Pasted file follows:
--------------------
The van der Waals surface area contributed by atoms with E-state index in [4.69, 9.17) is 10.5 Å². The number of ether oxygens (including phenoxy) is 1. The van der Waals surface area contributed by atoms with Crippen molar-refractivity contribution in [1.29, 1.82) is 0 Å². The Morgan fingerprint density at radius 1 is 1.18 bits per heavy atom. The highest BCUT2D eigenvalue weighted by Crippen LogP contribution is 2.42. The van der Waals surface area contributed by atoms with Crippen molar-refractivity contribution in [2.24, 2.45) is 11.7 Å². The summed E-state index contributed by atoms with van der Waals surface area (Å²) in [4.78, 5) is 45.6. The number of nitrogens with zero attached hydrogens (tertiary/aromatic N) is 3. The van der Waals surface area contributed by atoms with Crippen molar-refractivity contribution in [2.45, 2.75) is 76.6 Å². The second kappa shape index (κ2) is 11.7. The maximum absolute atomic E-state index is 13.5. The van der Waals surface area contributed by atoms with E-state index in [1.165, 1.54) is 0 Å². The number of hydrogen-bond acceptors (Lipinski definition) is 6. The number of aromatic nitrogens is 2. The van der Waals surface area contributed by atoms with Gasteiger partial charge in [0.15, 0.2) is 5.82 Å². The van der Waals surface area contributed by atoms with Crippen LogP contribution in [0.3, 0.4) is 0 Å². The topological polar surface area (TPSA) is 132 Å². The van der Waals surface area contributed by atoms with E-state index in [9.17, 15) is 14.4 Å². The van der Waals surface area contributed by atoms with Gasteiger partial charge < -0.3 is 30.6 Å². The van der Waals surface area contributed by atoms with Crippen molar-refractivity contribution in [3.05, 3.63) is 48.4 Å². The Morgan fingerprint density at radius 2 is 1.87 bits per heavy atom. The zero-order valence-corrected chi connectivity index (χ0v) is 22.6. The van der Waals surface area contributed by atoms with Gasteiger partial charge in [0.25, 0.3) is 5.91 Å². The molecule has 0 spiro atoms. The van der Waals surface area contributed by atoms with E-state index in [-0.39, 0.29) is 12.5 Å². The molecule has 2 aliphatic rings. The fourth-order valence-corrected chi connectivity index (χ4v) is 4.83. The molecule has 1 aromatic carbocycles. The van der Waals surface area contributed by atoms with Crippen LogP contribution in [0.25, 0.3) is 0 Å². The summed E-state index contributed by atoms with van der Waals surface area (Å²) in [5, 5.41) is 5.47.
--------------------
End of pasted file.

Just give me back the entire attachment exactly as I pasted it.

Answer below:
The van der Waals surface area contributed by atoms with E-state index in [4.69, 9.17) is 10.5 Å². The number of ether oxygens (including phenoxy) is 1. The van der Waals surface area contributed by atoms with Crippen molar-refractivity contribution in [1.29, 1.82) is 0 Å². The Morgan fingerprint density at radius 1 is 1.18 bits per heavy atom. The highest BCUT2D eigenvalue weighted by Crippen LogP contribution is 2.42. The van der Waals surface area contributed by atoms with Crippen molar-refractivity contribution in [2.24, 2.45) is 11.7 Å². The summed E-state index contributed by atoms with van der Waals surface area (Å²) in [4.78, 5) is 45.6. The number of nitrogens with zero attached hydrogens (tertiary/aromatic N) is 3. The van der Waals surface area contributed by atoms with Crippen molar-refractivity contribution in [2.45, 2.75) is 76.6 Å². The second kappa shape index (κ2) is 11.7. The maximum absolute atomic E-state index is 13.5. The van der Waals surface area contributed by atoms with E-state index in [1.165, 1.54) is 0 Å². The number of hydrogen-bond acceptors (Lipinski definition) is 6. The number of aromatic nitrogens is 2. The van der Waals surface area contributed by atoms with Gasteiger partial charge in [0.15, 0.2) is 5.82 Å². The van der Waals surface area contributed by atoms with Crippen LogP contribution in [0.3, 0.4) is 0 Å². The topological polar surface area (TPSA) is 132 Å². The van der Waals surface area contributed by atoms with E-state index in [9.17, 15) is 14.4 Å². The van der Waals surface area contributed by atoms with Gasteiger partial charge < -0.3 is 30.6 Å². The van der Waals surface area contributed by atoms with Crippen molar-refractivity contribution in [3.05, 3.63) is 48.4 Å². The Morgan fingerprint density at radius 2 is 1.87 bits per heavy atom. The zero-order valence-corrected chi connectivity index (χ0v) is 22.6. The van der Waals surface area contributed by atoms with Gasteiger partial charge in [0.25, 0.3) is 5.91 Å². The molecule has 0 spiro atoms. The van der Waals surface area contributed by atoms with E-state index in [-0.39, 0.29) is 12.5 Å². The molecule has 2 aliphatic rings. The fourth-order valence-corrected chi connectivity index (χ4v) is 4.83. The molecule has 1 aromatic carbocycles. The van der Waals surface area contributed by atoms with Crippen LogP contribution in [0.25, 0.3) is 0 Å². The summed E-state index contributed by atoms with van der Waals surface area (Å²) in [5, 5.41) is 5.47.